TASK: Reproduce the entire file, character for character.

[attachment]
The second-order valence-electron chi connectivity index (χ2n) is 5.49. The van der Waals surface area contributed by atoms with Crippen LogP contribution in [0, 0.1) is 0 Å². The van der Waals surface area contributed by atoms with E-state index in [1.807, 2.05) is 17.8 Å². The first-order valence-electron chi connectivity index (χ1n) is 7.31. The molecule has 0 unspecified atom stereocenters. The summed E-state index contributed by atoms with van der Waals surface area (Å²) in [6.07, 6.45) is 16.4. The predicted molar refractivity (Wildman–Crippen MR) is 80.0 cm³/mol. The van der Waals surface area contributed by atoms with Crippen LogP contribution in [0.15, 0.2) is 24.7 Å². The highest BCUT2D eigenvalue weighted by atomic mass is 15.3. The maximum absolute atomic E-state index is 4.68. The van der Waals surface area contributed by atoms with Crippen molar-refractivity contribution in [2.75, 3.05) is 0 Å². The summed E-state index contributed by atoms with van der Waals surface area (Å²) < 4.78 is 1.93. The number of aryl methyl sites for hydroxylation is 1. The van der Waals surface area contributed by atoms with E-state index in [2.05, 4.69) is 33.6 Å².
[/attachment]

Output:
The second-order valence-electron chi connectivity index (χ2n) is 5.49. The van der Waals surface area contributed by atoms with Crippen LogP contribution in [0, 0.1) is 0 Å². The van der Waals surface area contributed by atoms with E-state index in [1.807, 2.05) is 17.8 Å². The first-order valence-electron chi connectivity index (χ1n) is 7.31. The molecule has 0 unspecified atom stereocenters. The summed E-state index contributed by atoms with van der Waals surface area (Å²) in [6.07, 6.45) is 16.4. The predicted molar refractivity (Wildman–Crippen MR) is 80.0 cm³/mol. The van der Waals surface area contributed by atoms with Crippen LogP contribution in [0.15, 0.2) is 24.7 Å². The highest BCUT2D eigenvalue weighted by atomic mass is 15.3. The maximum absolute atomic E-state index is 4.68. The van der Waals surface area contributed by atoms with Crippen molar-refractivity contribution in [2.75, 3.05) is 0 Å². The summed E-state index contributed by atoms with van der Waals surface area (Å²) < 4.78 is 1.93. The number of aryl methyl sites for hydroxylation is 1. The van der Waals surface area contributed by atoms with E-state index in [2.05, 4.69) is 33.6 Å².